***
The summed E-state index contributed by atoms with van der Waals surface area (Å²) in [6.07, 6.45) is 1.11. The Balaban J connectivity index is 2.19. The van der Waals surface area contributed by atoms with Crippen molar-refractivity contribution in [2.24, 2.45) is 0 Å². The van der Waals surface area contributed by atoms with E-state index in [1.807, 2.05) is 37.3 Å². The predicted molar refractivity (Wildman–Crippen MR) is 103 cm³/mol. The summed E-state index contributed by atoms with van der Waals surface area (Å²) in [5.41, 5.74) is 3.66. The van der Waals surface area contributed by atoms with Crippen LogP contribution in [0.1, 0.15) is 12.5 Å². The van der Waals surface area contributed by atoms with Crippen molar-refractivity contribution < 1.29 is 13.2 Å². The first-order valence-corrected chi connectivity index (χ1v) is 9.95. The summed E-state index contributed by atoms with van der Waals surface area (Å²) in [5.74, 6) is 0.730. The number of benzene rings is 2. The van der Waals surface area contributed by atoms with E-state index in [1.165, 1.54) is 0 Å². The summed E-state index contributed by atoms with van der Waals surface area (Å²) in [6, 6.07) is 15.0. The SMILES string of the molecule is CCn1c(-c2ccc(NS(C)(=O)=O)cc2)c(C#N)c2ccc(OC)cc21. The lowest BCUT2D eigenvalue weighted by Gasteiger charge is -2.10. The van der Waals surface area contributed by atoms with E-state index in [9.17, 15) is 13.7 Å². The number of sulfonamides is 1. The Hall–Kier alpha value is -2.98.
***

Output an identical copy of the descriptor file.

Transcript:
The summed E-state index contributed by atoms with van der Waals surface area (Å²) in [6.07, 6.45) is 1.11. The Balaban J connectivity index is 2.19. The van der Waals surface area contributed by atoms with Crippen molar-refractivity contribution in [2.24, 2.45) is 0 Å². The van der Waals surface area contributed by atoms with E-state index in [1.807, 2.05) is 37.3 Å². The predicted molar refractivity (Wildman–Crippen MR) is 103 cm³/mol. The summed E-state index contributed by atoms with van der Waals surface area (Å²) in [5.41, 5.74) is 3.66. The van der Waals surface area contributed by atoms with Crippen LogP contribution in [0.1, 0.15) is 12.5 Å². The van der Waals surface area contributed by atoms with Crippen molar-refractivity contribution < 1.29 is 13.2 Å². The first-order valence-corrected chi connectivity index (χ1v) is 9.95. The summed E-state index contributed by atoms with van der Waals surface area (Å²) in [5.74, 6) is 0.730. The number of benzene rings is 2. The van der Waals surface area contributed by atoms with E-state index in [1.165, 1.54) is 0 Å². The summed E-state index contributed by atoms with van der Waals surface area (Å²) in [6, 6.07) is 15.0. The SMILES string of the molecule is CCn1c(-c2ccc(NS(C)(=O)=O)cc2)c(C#N)c2ccc(OC)cc21. The lowest BCUT2D eigenvalue weighted by Gasteiger charge is -2.10. The van der Waals surface area contributed by atoms with E-state index in [9.17, 15) is 13.7 Å². The number of sulfonamides is 1. The Hall–Kier alpha value is -2.98.